Sep 11, 2007

Day Dream 2025

I have not slept and dreamed of our future, I have only those day dreams.

I brake a shovel and think of 2025 when shovels are not a quick cheap trip to Home Depot.
Being 66 years old, walking our perennial gardens, doing everything by hand or with limited electricity, and converting the solar heat panel for summer drying uses. Sharing our home with another family(s). Changing our tastes from modern sweets to blander foods. Canning and making pies with cherries, apples and all the fruits. Drying Beans, Squash and Corn. Tending to the nursery and greenhouse plants. Making the trips to the farmers market to trade and sell our surplus. Mostly to buy baking needs, fuel and cooking oil.

Spring and Fall means oiling the windmill that pumps water to the irrigation tank. We water by hand or old hoses. The drip system is long gone. We have large drinking water tanks in the basement that also buffer temperature changes. Gray water filters through the series of tiny wetland tanks we built and drips to the garden. Winter reduces our living space as we close off parts of the house. Two of three bathrooms are disconnected and used for cold storage. We take baths in winter and in the summer, solar showers outside in the garden. The lightly used septic system collapsed years ago. We built a compost toilet within days and carefully manage our waste. There is much less than I remember. All windows are shuttered. Storms are less frequent but extremely intense. Weeks of hot weather or dry cold are followed by high winds and inches of rain to be collected, filtered and stored.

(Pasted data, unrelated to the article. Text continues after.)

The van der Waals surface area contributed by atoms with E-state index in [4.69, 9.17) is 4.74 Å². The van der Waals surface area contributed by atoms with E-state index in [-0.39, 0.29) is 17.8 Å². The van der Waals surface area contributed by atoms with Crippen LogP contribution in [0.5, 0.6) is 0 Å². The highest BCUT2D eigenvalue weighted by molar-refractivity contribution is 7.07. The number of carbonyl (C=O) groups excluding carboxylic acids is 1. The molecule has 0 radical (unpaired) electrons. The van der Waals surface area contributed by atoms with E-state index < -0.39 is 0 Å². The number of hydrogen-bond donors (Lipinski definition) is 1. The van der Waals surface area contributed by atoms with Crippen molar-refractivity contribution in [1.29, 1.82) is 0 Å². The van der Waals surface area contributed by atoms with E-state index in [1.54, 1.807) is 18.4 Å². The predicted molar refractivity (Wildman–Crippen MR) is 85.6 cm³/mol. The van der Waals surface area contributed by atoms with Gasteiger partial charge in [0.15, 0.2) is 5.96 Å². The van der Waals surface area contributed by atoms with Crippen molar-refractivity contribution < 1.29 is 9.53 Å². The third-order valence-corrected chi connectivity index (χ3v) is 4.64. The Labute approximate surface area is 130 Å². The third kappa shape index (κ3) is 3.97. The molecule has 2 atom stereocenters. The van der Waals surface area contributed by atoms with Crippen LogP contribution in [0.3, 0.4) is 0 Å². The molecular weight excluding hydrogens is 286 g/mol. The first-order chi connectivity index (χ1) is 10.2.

Our yields spread out over all the months so we have something fresh every few week, be it meat, fruit or vegetable.
Everywhere we have things to tend. Bee hives out back. Chickens and a couple hogs, Rabbits and Koi. All needing their food so they can make us protein. More than full time, life is now all time, we work sunrise to sunset taking advantage of each days weather. Building stores of food, collecting seeds, planning the next years, weeks or months strategy. Adjusting constantly to opportunity and calamity. We learn to buffer extremes and gather any yields from those extremes. Nothing can go to waste. We have progressed into all corners of the property with some kind of food, fiber or wood. The Root Cellar we put in as a summer project twenty years ago now insures our winter survival.

The deer are gone. We hear of them up north, but have not seen one for at least ten years. Spring Lake was fished out the second summer after the Infracrash. We keep a good amount of Koi and minnows in our ponds.

The '02 and '04 hybrids are still running well for infrequent (expensive) car trips. We splurge and top off each tank each of gas for the year. About 1100 miles total and siphon fuel off to run the chainsaw and lawn tractor for fall harvesting. Solar panels are working well, I should have bought more deep cycle batteries when they were available.

We sleep well, eat well, and stand amazed at the excess of our past. Many others are not so blessed.

No comments:

Permaculture and Polyculture Consulting and Design

Permaculture and Polyculture Consulting and Design
Getting to know your property, the plants you have and those you can grow, is a fulfilling endeavor. With most I am the steward of the land. I give them good soil biology and they do the rest. If I group them in cohesive plant communities, they respond with greater yields. If I encourage the micro-organisms (Fungus and bacteria) , the roots obsorb more nutrients making a pest and disease resistant plant. A stronger plant that gives us more organic food and takes less energy.

A Ten Acre Farm Transformed to an Edible Forest Garden

A Ten Acre Farm Transformed to an Edible Forest Garden
Self Renewing Fertility, Soil Building, Water Catchment, Tea Trail Swale, Erosion Control and Native American Medicinals